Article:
Guidance is mostly focused on giving direction on which investments are best for an investor’s situation. The advice most often focuses on risk tolerance and portfolio allocation. An aid to financial analysts and the stock market in valuing the corporation, and helps prevent overvaluation, guidance can also refer to the information a company provides as an indication or estimate of its future earnings. Goals for providing guidance include underplaying expectations to avoid negative surprises, serving as a counterpoint to stock analysts' consensus estimates, reducing stock price volatility when actual results are announced, and potentially shifting investor focus from short-term results to long-term perspectives.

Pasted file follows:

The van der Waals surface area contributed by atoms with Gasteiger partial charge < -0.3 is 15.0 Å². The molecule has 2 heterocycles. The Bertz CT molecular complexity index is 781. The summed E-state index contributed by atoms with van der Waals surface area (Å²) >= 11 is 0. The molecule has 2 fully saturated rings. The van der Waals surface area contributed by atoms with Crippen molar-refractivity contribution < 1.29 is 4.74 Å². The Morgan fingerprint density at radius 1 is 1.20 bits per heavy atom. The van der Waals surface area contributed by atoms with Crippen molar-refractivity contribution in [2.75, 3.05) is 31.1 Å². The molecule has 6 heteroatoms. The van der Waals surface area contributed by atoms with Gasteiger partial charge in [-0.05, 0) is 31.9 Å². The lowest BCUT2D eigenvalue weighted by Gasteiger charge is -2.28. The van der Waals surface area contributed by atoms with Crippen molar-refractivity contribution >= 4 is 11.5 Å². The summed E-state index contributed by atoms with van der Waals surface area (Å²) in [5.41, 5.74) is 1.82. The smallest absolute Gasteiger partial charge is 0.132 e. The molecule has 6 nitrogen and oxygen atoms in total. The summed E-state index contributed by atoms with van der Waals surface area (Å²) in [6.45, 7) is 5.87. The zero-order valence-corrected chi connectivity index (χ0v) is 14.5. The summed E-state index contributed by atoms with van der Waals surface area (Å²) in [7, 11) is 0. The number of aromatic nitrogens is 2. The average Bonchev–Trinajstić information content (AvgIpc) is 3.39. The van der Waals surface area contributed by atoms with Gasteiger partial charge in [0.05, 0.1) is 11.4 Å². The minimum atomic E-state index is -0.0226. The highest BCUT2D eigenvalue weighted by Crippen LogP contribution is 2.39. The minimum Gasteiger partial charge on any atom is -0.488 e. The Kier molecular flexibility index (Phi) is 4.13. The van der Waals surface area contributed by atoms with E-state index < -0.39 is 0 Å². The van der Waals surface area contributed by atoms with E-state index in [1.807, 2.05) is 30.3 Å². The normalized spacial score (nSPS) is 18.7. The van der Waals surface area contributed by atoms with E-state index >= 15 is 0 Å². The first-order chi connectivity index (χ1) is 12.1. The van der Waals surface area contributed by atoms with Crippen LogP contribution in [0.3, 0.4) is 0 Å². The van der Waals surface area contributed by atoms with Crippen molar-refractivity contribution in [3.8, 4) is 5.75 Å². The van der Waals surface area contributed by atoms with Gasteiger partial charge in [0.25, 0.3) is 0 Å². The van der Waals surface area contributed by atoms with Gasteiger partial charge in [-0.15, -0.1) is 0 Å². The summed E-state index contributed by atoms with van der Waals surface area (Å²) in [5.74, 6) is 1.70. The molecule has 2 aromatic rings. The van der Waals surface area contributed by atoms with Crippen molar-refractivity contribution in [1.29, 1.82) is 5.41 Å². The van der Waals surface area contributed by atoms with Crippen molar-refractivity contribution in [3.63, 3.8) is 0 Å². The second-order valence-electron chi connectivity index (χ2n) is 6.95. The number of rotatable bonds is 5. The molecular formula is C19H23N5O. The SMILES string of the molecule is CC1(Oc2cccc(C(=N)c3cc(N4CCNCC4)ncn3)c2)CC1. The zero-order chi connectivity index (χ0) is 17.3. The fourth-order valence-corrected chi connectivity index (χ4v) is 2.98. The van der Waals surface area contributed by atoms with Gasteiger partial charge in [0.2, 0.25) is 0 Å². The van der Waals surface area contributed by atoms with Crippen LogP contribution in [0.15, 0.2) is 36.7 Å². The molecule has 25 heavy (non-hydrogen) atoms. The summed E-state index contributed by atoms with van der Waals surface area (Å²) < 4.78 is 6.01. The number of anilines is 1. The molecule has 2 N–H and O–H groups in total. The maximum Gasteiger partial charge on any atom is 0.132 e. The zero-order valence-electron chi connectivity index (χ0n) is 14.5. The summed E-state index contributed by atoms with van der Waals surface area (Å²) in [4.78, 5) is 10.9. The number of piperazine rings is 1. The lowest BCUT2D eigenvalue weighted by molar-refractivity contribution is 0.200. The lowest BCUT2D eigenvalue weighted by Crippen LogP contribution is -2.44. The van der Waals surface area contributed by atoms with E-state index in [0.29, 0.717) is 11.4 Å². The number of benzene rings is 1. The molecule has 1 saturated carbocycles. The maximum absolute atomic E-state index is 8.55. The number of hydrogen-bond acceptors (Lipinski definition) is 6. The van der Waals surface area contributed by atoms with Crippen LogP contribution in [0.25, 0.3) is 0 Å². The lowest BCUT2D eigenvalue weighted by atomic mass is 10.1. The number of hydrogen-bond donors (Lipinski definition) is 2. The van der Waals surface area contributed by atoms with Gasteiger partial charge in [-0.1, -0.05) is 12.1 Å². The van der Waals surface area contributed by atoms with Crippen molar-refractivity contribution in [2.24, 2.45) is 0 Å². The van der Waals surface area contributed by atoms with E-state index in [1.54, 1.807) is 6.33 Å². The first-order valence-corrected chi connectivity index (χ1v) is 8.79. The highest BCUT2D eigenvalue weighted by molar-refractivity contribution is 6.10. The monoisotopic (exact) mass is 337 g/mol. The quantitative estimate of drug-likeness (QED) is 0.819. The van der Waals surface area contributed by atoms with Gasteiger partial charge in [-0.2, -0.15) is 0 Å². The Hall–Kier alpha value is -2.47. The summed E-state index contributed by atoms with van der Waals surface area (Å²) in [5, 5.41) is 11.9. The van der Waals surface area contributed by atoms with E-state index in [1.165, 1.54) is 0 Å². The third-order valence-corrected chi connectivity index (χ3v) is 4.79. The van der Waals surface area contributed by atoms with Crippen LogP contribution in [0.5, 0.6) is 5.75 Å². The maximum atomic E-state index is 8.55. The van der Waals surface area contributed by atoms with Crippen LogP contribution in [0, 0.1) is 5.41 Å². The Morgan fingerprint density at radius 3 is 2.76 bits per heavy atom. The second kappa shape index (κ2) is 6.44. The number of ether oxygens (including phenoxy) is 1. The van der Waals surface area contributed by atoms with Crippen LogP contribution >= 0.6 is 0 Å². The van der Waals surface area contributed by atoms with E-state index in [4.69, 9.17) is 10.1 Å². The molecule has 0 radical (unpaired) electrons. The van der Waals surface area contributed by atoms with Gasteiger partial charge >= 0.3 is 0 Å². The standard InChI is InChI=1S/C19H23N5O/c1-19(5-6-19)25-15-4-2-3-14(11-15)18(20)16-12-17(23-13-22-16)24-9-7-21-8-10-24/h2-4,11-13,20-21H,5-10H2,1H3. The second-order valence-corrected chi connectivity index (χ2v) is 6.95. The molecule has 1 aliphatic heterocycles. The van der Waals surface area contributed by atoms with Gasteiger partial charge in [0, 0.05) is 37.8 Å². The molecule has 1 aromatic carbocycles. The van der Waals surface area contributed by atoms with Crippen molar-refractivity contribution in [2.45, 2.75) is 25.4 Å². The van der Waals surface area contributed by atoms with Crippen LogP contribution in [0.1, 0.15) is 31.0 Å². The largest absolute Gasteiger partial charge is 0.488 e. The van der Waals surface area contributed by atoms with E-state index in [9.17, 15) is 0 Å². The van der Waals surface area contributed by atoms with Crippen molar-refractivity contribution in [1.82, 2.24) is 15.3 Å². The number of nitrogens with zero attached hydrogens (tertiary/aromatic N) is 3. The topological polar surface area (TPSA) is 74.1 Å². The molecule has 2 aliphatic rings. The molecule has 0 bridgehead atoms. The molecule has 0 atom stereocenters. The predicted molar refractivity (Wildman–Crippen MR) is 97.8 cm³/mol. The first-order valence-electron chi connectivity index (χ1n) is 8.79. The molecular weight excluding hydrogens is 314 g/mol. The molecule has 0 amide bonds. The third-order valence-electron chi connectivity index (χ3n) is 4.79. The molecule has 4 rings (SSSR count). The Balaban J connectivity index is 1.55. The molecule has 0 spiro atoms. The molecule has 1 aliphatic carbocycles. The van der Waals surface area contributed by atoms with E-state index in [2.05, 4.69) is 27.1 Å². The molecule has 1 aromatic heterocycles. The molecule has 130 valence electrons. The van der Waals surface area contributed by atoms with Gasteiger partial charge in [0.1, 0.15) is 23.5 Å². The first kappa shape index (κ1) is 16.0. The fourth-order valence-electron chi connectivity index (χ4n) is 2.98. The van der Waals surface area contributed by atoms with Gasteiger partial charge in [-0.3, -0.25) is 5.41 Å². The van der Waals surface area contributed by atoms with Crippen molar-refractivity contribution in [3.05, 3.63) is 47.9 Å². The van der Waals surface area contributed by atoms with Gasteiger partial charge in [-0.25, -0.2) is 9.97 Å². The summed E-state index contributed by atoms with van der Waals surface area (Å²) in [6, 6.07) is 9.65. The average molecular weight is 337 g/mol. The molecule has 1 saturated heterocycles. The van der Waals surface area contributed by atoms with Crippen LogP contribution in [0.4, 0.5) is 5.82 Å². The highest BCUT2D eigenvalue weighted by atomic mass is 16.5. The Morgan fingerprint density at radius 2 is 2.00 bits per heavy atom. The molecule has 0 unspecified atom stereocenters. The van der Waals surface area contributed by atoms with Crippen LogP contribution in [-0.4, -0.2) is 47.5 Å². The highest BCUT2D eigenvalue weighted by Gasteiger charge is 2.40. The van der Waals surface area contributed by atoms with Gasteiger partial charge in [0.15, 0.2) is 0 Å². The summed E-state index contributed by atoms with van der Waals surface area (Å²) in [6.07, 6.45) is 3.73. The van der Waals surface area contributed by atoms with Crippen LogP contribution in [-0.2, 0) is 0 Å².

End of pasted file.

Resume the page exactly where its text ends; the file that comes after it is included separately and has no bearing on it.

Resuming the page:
• public companies provide guidance as part of their quarterly reports and/or earnings releases
  • guidance helps analysts build their own predictive operational and price models
  • changes in guidance (from quarter to quarter) may be even more helpful than the guidance numbers themselves
    • can tell you if a company is moving in the right direction or not
  • guidance can significantly impact stock prices
    • even if a company's quarterly results are good, lowering guidance can cause a stock price to fall